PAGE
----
Finally, many communities with a Split tax rate have found that it undermines their ability to attract and retain businesses and causes higher taxes for residents in the long run. Framingham has one of the highest dual tax rates in the state. As a result, its businesses are leaving. In critical situations such as TJX, Framingham had to offer a Tax Incentive Financing Agreement to incentivize the company to keep at least one of its offices in town. Framingham’s residential property owners have been left to make up the shortfall. Since 2010, the residential tax rate in Framingham has increased 39% (from $12.83 to $17.84). During the same time period, Southborough’s single tax rate increased 17% ($14.06 to $16.54). Even with Framingham’s business tax rate more than double the residential rate, Framingham’s residential tax rate is still one of the highest in the state at $17.84 which is 8% percent higher than Southborough’s single tax rate of $16.54.

Similarly, in Worcester, Marlborough, Ayer, and Auburn, the Split tax rate has caused a high level of departures of existing business and turned many new businesses away to seek towns with a more favorable business climate and a single tax rate.

The Split tax rate has had a negative impact on tax collections, retaining and attracting business. In response, many of these communities are making progress to reduce the Split tax rate on business and in some cases return to a single tax rate.

From Governor Deval Patrick’s Office to many Boards of Selectmen across the Commonwealth, it is recognized that the business community is a vital partner in our towns and cities. They are a critical part of a team that enables our communities to grow, prosper, provide jobs, and give our families the resources to sustain our quality of life.

As we have for many years, and recently our Board of Selectmen, Dan Kolenda, John Rooney and Bill Boland, plus residents and businesses have supported the single tax rate in Southborough. Please join us in supporting the continuation of our single tax rate and vote No for the Split Tax Rate, Article #24 Annual Warrant.

Very truly yours,

Christopher Robbins
Southborough, Economic Development Team; Board of Directors, Corridor Nine Chamber of Commerce

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mike fuce
10 years ago

I don’t think you should post letters unless they are signed and the author is also on the letter on your blog. I agree with one tax rate but… Carl has some good points as well. This is important for this reason. I know Carl Guyers politics and world view and I would no subscribe to very much that Carl does. He does have some good ideas albeit limited. If for instance Mitt Romney had some ideas I would tend to agree with him more than Carl. Not that Carl is a bad guy because he is not and not to say Mitt is better than anyone else but the person’s politics and world view are generally known and it helps to know who they are. I always have signed my name to the demise of my name at times. I am ok with that and anyone that has the back bone to stand up and be counted should be as well. If not I think they should continue to keep to themselves. You never know, you may find more like minded folks on your issue if you state your name and have more backbone. You should always be proud to say who you are! Whatever side of the isle you may be on.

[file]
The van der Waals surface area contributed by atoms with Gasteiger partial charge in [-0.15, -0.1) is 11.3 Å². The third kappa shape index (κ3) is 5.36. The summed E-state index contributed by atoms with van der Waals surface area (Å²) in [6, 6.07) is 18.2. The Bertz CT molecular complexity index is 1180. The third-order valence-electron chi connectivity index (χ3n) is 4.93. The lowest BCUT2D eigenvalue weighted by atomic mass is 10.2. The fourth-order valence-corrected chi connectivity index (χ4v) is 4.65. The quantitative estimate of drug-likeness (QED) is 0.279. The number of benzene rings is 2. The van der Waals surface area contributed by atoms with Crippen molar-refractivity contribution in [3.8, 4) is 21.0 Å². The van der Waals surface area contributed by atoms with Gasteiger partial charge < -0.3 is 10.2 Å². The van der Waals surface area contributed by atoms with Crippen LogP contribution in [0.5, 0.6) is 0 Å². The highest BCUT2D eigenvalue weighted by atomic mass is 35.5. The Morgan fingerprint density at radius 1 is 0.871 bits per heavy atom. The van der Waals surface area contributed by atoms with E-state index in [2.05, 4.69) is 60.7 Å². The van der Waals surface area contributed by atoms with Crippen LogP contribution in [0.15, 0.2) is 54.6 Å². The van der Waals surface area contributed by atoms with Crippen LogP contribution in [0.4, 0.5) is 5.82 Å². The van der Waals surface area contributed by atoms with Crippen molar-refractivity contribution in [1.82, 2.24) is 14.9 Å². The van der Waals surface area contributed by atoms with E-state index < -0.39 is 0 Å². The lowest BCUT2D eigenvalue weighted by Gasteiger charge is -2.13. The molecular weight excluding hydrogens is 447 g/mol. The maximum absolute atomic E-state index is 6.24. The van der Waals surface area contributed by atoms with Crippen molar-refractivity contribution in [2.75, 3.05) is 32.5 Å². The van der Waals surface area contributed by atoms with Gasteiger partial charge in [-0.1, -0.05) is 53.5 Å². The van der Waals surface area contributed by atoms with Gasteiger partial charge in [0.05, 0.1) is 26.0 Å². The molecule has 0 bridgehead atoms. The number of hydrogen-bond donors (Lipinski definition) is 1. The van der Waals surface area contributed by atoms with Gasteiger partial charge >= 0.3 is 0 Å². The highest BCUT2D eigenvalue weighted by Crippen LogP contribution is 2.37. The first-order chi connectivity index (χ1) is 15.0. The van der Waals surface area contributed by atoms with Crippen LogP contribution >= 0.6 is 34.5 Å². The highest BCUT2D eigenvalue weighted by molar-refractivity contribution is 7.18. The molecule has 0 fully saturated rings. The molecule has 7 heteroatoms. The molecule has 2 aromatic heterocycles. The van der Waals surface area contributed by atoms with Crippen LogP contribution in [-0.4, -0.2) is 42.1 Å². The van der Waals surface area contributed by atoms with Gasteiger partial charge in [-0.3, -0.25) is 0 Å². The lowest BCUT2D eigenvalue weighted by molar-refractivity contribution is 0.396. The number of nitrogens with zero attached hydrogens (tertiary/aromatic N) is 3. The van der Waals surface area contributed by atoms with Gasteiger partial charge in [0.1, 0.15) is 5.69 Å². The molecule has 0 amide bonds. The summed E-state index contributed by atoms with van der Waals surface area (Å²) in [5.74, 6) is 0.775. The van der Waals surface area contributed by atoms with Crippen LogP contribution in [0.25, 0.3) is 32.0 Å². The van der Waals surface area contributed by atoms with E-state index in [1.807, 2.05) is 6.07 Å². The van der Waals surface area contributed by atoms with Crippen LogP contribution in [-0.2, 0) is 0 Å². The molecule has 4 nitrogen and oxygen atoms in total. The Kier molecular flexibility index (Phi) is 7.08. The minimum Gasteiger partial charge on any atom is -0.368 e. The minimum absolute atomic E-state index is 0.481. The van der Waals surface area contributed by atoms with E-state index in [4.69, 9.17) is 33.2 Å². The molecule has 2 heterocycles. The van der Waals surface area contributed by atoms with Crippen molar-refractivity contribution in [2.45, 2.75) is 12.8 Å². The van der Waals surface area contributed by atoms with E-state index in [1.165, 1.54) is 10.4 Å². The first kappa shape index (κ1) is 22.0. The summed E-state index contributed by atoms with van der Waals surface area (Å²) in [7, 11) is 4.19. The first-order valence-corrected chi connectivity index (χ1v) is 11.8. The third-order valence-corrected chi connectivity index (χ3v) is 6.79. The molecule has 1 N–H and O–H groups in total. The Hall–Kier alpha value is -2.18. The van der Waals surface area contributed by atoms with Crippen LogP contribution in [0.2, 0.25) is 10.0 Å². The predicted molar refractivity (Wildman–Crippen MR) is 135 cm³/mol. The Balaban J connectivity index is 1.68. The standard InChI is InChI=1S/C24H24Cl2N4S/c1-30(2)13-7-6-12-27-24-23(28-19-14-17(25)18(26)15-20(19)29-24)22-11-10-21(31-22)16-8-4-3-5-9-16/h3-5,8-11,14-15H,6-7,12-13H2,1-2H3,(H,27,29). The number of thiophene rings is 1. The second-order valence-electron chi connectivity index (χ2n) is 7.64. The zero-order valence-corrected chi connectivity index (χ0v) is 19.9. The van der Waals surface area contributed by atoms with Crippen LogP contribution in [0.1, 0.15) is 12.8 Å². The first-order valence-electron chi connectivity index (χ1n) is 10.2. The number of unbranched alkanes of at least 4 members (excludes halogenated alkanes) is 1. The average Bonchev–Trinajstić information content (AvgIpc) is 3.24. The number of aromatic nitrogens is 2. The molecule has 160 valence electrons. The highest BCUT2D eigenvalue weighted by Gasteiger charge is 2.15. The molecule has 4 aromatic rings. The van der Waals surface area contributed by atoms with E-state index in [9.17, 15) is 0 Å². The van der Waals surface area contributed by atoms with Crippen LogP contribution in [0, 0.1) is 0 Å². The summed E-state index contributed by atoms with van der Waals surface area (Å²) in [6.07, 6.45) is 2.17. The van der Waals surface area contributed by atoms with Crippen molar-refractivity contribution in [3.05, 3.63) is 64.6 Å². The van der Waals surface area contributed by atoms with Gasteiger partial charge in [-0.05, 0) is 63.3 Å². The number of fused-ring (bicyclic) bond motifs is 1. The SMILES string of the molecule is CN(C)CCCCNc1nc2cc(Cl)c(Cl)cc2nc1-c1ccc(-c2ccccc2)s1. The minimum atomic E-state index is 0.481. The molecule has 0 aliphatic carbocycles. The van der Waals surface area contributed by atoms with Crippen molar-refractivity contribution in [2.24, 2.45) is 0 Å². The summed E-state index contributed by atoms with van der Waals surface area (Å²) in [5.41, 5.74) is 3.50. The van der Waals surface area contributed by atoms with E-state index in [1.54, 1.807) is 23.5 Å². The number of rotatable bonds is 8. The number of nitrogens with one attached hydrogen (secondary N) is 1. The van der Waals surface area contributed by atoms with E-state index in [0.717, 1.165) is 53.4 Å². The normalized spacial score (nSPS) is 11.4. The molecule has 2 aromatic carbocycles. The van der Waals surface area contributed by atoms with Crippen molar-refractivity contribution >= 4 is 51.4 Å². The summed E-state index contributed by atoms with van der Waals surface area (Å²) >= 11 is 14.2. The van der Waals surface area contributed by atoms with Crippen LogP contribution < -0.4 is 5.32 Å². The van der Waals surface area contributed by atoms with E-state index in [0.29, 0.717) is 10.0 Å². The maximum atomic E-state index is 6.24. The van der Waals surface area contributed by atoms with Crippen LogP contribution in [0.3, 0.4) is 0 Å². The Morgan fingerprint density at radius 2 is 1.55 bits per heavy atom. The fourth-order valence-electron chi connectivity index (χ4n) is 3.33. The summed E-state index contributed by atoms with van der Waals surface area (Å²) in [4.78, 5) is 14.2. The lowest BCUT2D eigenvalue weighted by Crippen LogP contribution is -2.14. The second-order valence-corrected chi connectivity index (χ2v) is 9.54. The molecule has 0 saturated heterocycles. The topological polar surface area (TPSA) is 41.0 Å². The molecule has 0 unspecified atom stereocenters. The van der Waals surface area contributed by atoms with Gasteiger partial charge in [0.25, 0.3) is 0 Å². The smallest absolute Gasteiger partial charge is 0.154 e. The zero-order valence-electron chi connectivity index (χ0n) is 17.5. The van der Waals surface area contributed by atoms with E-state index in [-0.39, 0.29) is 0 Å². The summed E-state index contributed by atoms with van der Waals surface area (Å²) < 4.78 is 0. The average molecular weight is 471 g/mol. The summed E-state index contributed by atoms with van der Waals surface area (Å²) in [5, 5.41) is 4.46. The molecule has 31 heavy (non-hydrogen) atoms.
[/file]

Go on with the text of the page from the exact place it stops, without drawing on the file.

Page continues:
Carl Guyer
10 years ago

Please come to the Southborough Library on April 10th at 7:30 PM to see and hear a presentation of the demographics behind split rate implementations in Massachusetts and why Southborough should consider implementation of a split rate tax structure. I will address the specifics of the issues presented by the EDT concerning Framingham and Worcester. Come see why Westborough is a terrible example for the EDT to use for continuing with a single tax rate.

SB Resident
10 years ago

Mr Robbins, Thank you for taking the time to contribute to this issue, as a member of the economic development team, your opinion is certainly relevant. However, your arguments weren’t clear enough to convince me that the split rate isn’t the way to go.

Your first point isn’t that meaningful, more than 2/3’s of the cities and towns in ma don’t have the same commercial/residential ratio that we do, so it isn’t apples to apples. Your second point tends to highlight the entire point of the split tax rate and why I would support such a thing. The rest of the points just suggest in different ways that increasing taxes on businesses will obviously hurt those businesses and may force them to leave negating the desired effect. The million dollar question is, is that true? This is where I would like to see some data.

The data you do provide doesn’t really say much. Highlighting the woes of Framingham that occurred during the worst economic times since the great depression is a bit misleading to say the least, not to mention that quoting tax rates are rather irrelevant as well considering that home value declines during this recession have hit lower income towns harder than towns such as Southborough. More interesting data would be how the revenue ratio of residential/commercial changes as towns implement such a rate. What are the tax rates of the neighboring towns that our local businesses could switch to?